Last year saw Mirai — a malware causing one of the worst denial of service cyberattacks that the world had experienced in the last few years. The infamous malware ended up infecting internet-connected devices in over 177 countries all around the world. This massive network of hacked devices led to a temporary shut down of popular websites like Netflix, Twitter and several others.
This particular incident created a massive uproar in the Internet of Things community with several debating how easy is it to hack the numerous internet-connected that a common man makes use of in his daily life.
Pumped up with the debates and discussions, Andrew McGill from The Atlantic set out to find some concrete answers. He decided to devise an experiment to find out how vulnerable his internet-connected devices are to the hackers. The experiment involved him building a virtual Internet-connected toaster, and then putting it online and waiting to see how much time does it take for the hackers to attempt to breach it. According to an interview given by McGill to North Carolina Public Radio (NPR), the hackers found him much faster than he had expected.
McGill added that based on the talks he had with some of experts before experiment, he was expecting the breach to take place within a week of putting it online or maybe never, but certainly not less than in a day. Speaking to NPR’s Ari Shapiro, McGill said, “But it came a lot sooner. It was 41 minutes. [The second attempt was] within 10 or 15 minutes [and the third was] another 10 or 15.”
According to McGill, it is a common perception that this kind of thing (cyberattack) would never happen to us, and at the time he devised the experiment he thought the same. He said, he thought, “there’s millions, and actually billions, of IP addresses, each one with a computer behind it. Why would a hacker find me?” But, unfortunately, he was wrong and the hackers found him much, much earlier than he predicted.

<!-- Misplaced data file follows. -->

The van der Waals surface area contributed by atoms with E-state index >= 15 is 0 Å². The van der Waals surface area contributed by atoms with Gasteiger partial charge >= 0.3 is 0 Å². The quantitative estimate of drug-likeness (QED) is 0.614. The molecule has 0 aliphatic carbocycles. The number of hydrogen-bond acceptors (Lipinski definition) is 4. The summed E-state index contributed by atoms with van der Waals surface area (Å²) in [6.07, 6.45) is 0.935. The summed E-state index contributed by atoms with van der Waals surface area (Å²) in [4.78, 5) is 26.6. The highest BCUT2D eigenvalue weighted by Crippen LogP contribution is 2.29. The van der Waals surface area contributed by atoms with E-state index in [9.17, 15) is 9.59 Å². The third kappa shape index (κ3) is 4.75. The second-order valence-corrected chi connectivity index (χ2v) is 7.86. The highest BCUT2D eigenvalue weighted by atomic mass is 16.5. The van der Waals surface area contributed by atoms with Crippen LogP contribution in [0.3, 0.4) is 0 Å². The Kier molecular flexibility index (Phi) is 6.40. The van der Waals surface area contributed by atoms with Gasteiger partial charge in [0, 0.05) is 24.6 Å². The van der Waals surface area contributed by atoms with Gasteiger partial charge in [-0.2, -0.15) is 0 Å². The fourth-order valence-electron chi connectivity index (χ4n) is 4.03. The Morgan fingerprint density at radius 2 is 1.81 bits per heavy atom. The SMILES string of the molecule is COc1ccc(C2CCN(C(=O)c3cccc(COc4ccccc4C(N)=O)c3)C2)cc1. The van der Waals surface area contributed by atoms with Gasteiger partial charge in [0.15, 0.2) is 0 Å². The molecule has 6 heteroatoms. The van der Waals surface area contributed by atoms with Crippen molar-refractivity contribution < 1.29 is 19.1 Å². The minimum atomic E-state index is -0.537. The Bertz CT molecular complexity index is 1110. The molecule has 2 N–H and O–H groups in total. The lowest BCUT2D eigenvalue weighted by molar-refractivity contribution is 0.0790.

Hackers are known to randomly scan ports, which are essentially ways into computers, across the entire Internet. In fact, technology has become advanced to a degree that anyone can reasonably expect to scan the entire World Wide Web in just a few hours.
During his interview with NPR, McGill also threw light on why certain devices are more vulnerable to attacks than others. He explained that if one is plugging in their Internet toaster into their home Wi-Fi or into their home router, they already have a layer of security in the form of their router. The device ensures that all the incoming connections don’t get through to your devices and weeds out the one that would be malicious.
But, the device that McGill built for the experiment was a little different. It was similar to the simpler devices that were attacked during the infamous Mirai malware attack. He explained that such devices are more vulnerable than others as they don’t carry that layer of protection between them and the modem, and connect directly to the Internet. So, while an average consumer does have that layer of protection, but this protection can be breached, too.
During the interview, McGill also revealed that the location of hacking attempts can be identified by logging in the IP addresses, and geo-locating those to see where they’re coming from. But, he really doesn’t trust the process since it is very easy to spoof an IP address or have a proxy server to make it look like they’re coming from somewhere else.
According to McGill, the average consumer is largely safe as most of the modern devices in the markets have basic security in place that screen out the most obvious attacks. In addition to this, they are secure till the time they’re plugging in their devices to their own router or Wi-Fi. It’s only the people who have an old router at work who need to panic as they might have an easily guessed password that someone can easily gain control of.
In case you’re wondering if your device has been compromised, you can run it through The Internet of Things Scanner, which is a service that checks if any of your Internet of Things devices are on Shodan, a popular search engine that lets anyone and everyone find IoT devices like printers, thermostats, and cameras that are publicly accessible on the net, thus making them vulnerable to hackers.